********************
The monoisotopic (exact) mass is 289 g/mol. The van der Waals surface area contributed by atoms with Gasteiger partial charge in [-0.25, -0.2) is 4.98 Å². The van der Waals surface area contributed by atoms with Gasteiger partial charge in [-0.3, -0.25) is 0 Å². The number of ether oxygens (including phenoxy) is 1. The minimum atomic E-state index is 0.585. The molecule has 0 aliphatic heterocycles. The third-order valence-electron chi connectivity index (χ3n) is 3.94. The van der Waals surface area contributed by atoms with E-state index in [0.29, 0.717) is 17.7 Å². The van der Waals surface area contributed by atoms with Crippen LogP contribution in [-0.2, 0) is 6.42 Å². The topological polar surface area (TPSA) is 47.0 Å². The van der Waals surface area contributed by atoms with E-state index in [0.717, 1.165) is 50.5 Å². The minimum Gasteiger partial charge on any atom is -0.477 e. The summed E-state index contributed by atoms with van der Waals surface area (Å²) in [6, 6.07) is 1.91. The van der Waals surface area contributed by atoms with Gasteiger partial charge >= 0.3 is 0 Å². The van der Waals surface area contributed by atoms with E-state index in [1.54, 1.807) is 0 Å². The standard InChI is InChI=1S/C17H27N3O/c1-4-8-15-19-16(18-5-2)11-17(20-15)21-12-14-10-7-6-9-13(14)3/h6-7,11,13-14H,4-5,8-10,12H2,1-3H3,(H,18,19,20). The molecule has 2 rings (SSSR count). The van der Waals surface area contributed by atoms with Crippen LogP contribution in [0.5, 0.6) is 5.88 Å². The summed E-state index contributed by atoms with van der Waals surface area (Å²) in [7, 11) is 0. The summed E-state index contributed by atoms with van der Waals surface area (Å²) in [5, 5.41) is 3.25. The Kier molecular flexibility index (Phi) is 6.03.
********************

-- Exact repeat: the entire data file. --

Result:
The monoisotopic (exact) mass is 289 g/mol. The van der Waals surface area contributed by atoms with Gasteiger partial charge in [-0.25, -0.2) is 4.98 Å². The van der Waals surface area contributed by atoms with Gasteiger partial charge in [-0.3, -0.25) is 0 Å². The number of ether oxygens (including phenoxy) is 1. The minimum atomic E-state index is 0.585. The molecule has 0 aliphatic heterocycles. The third-order valence-electron chi connectivity index (χ3n) is 3.94. The van der Waals surface area contributed by atoms with E-state index in [0.29, 0.717) is 17.7 Å². The van der Waals surface area contributed by atoms with Crippen LogP contribution in [-0.2, 0) is 6.42 Å². The topological polar surface area (TPSA) is 47.0 Å². The van der Waals surface area contributed by atoms with E-state index in [0.717, 1.165) is 50.5 Å². The minimum Gasteiger partial charge on any atom is -0.477 e. The summed E-state index contributed by atoms with van der Waals surface area (Å²) in [6, 6.07) is 1.91. The van der Waals surface area contributed by atoms with Gasteiger partial charge >= 0.3 is 0 Å². The van der Waals surface area contributed by atoms with E-state index in [1.54, 1.807) is 0 Å². The standard InChI is InChI=1S/C17H27N3O/c1-4-8-15-19-16(18-5-2)11-17(20-15)21-12-14-10-7-6-9-13(14)3/h6-7,11,13-14H,4-5,8-10,12H2,1-3H3,(H,18,19,20). The molecule has 2 rings (SSSR count). The van der Waals surface area contributed by atoms with Crippen LogP contribution in [0.5, 0.6) is 5.88 Å². The summed E-state index contributed by atoms with van der Waals surface area (Å²) in [7, 11) is 0. The summed E-state index contributed by atoms with van der Waals surface area (Å²) in [5, 5.41) is 3.25. The Kier molecular flexibility index (Phi) is 6.03.